Once you try Sourdough Pizza Crust, there is no going back! Chewy, crispy, and super flavorful, it’s the perfect base for all your favorite toppings. Here we’ve added a secret ingredient! Watch the Video.

How to make Sourdough Pizza Crust- a step by step guide!

Pizza, in my humble opinion, is all about the crust and once you try sourdough pizza crust, you won’t want anything else. Not only does it taste better, but it is also much easier to digest, with more nutrients from the fermentation process.

This sourdough pizza dough is incredibly easy to make using simple ingredients. It takes about 10 minutes of hands-on time, with a very adaptable 10 to 48 hours of fermenting time, based on your schedule.

We use the exact same recipe as our Sourdough Bread Recipe but with one optional addition that truly elevates; rice flour! Adding a little rice flour makes the pizza crust light and crispy! Try it – or leave it out, up to you!

What You’ll Need

  1. Sourdough Starter – use an active, hungry starter. Make your own sourdough starter from scratch or buy a starter.
  2. Flour– Pizza flour (00′ flour), bread flour or bread flour all work here. FYI- 00′ flour (double zero flour) is the finest flour you can get, typically from Italy made from durum wheat- and is what is used in Naples, giving their pizza their signature airy pockets, crispy crust and the perfect amount of chewiness.
  3. Rice flour– optional, to create an amazing texture ( a lighter crispier crust)!
  4. Salt– sea salt, Himalayan salt
  5. Water
  6. Olive oil

*See the detailed ingredients list in the recipe card below.

Ways to Schedule Pizza Dough

Depending on your schedule, pizza dough can be timed to rise in different ways. I personally like a little refrigeration time to slow down the fermentation, which enhances the flavor of the dough (2nd or 3rd option). But in a pinch option- 1 works too.

See the recipe notes for another shortcut.

  1. Fastest: Make the dough in the morning, let rise during the day on the counter, use it at night. (10-12 hours.)
  2. Medium: Make the dough in the evening, let it rise overnight, refrigerate until the evening and use it that night. (24 hours.)
  3. Slowest: Make the dough anytime, place it in the fridge, use it 36-48 hours later. Great for meal prep.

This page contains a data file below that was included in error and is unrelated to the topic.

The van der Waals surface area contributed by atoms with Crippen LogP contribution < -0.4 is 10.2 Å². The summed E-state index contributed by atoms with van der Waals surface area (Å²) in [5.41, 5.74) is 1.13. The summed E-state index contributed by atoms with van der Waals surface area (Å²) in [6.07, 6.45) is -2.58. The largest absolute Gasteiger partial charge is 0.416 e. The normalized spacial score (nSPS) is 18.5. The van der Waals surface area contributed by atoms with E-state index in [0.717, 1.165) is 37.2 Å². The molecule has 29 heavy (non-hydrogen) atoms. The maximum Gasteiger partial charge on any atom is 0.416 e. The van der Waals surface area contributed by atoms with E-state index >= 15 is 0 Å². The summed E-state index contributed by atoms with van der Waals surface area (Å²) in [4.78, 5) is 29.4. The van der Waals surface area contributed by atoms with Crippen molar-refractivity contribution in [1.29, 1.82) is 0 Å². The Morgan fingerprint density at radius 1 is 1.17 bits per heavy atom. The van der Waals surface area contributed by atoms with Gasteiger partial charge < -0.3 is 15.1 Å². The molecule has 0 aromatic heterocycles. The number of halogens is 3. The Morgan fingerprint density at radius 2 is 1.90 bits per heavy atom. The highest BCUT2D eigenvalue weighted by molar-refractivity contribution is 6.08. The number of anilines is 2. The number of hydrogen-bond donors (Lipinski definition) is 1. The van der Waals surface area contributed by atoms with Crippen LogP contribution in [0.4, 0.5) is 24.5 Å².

Sourdough pizza Crust (step-by-step instructions)

Step one: In a large bowl, weigh out 385 grams of water ( 1 3/4 cups).

weighing water in a bowl.

Step two: Zero out the bowl and add 90 grams of active starter ( 1/3 cup).

weighing starter in a bowl.

Step three: Mix well and add the salt (2 teaspoons) stirring to combine.

mixing sourdough starter and water.

Step four: Zero out the bowl and add 520 grams of total flour including the optional rice flour (about a 1/3 cup) or 4 cups flour total (spooned and leveled).

Adding flour to the bowl.

I added a 1/3 cup rice flour, then added the remaining 00′ Pizza flour until the combined weight equaled 520 grams. Or skip the rice flour, using only 520 grams of 00′ Pizza flour.

This is roughly 4 cups of total flour, spooned and leveled.

Weighing the flour to 520 grams.

Step five: mix the dough and form a shaggy ball.

Mixing the flour water and sourdough starter.

The pizza dough should just come together. If it is very dry, add a little more water, just enough to incorporate the flour.

a shaggy ball of dough.

Step Six: Let this rest 10 minutes, then do 1-2 sets of “stretch and folds” 10-15 minutes apart, (same as our sourdough bread method) see the video below.

Storing the pizza dough in a tall sided container.

Step seven: Place in a tall-sided, 2-quart measuring container coated with olive oil – and let this rise according to your schedule -see the 3 options above.

This container is very handy if you want to refrigerate it for the longer proofing period- this way you can easily gauge the rise.

Here I have placed this directly in the fridge for 2 days.

The pizza dough, doubled in size in same consenter.

Step eight: Once doubled or almost doubled (1.75) it is ready to use. Divide the dough, on a floured surface, into 4 equal pieces (roughly 220 grams each).

Each pizza dough ball will yield a 10 to 12-inch pizza.

Diving the pizza dough into 4.

Step nine: Store any remaining dough back in the fridge ( I just use the same container) or feel free to use individual containers.

*The dough can also be frozen individually at this point- see recipe notes.

Storing 3 balls of dough in the container to use later.

Step ten: Make your pizza. Let dough rest 45-60 minutes on floured parchment paper or a floured pizza peel.

Preheat oven to 500F with a pizza steel or pizza stone inside. You can also use a sheet pan. If you have convection, use it.

A ball of pizza dough on a floured wood pizza peel.

Step eleven: Sprinkle the dough with flour. Stretch out your dough, resisting any urge to flatten it. You want to preserve the air bubbles- so carefully pull out the edges from the middle.

An easy way to do this is to pick it up on one end, let it hang, and turn it letting gravity pull and stretch it down as you turn it, like a wheel. Kind of like how they do in Italy, but without throwing it.